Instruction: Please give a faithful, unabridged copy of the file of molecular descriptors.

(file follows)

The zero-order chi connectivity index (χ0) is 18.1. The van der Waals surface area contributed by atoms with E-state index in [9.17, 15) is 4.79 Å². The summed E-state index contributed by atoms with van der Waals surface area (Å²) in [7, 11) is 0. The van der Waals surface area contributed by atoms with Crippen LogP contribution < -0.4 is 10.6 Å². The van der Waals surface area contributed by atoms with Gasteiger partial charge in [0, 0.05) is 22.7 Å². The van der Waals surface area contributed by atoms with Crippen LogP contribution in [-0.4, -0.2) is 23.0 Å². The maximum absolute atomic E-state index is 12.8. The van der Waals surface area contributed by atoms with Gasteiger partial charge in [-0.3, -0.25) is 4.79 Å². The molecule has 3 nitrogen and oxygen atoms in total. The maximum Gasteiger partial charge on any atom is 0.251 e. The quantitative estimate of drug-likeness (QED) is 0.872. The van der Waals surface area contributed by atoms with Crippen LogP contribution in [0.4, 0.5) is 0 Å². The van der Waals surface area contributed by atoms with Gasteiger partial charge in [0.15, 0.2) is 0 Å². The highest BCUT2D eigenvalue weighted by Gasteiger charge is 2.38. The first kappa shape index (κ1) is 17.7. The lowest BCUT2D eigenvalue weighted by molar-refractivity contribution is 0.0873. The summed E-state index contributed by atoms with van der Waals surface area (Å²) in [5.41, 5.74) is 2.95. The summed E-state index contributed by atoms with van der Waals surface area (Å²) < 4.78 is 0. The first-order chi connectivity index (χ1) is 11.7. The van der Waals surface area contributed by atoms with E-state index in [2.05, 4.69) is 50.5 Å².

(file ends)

The zero-order chi connectivity index (χ0) is 18.1. The van der Waals surface area contributed by atoms with E-state index in [9.17, 15) is 4.79 Å². The summed E-state index contributed by atoms with van der Waals surface area (Å²) in [7, 11) is 0. The van der Waals surface area contributed by atoms with Crippen LogP contribution < -0.4 is 10.6 Å². The van der Waals surface area contributed by atoms with Gasteiger partial charge in [0, 0.05) is 22.7 Å². The van der Waals surface area contributed by atoms with Crippen LogP contribution in [-0.4, -0.2) is 23.0 Å². The maximum absolute atomic E-state index is 12.8. The van der Waals surface area contributed by atoms with Gasteiger partial charge in [-0.3, -0.25) is 4.79 Å². The molecule has 3 nitrogen and oxygen atoms in total. The maximum Gasteiger partial charge on any atom is 0.251 e. The quantitative estimate of drug-likeness (QED) is 0.872. The van der Waals surface area contributed by atoms with Crippen LogP contribution in [0.4, 0.5) is 0 Å². The van der Waals surface area contributed by atoms with Gasteiger partial charge in [0.15, 0.2) is 0 Å². The highest BCUT2D eigenvalue weighted by Gasteiger charge is 2.38. The first kappa shape index (κ1) is 17.7. The lowest BCUT2D eigenvalue weighted by molar-refractivity contribution is 0.0873. The summed E-state index contributed by atoms with van der Waals surface area (Å²) in [5.41, 5.74) is 2.95. The summed E-state index contributed by atoms with van der Waals surface area (Å²) < 4.78 is 0. The first-order chi connectivity index (χ1) is 11.7. The van der Waals surface area contributed by atoms with E-state index in [2.05, 4.69) is 50.5 Å².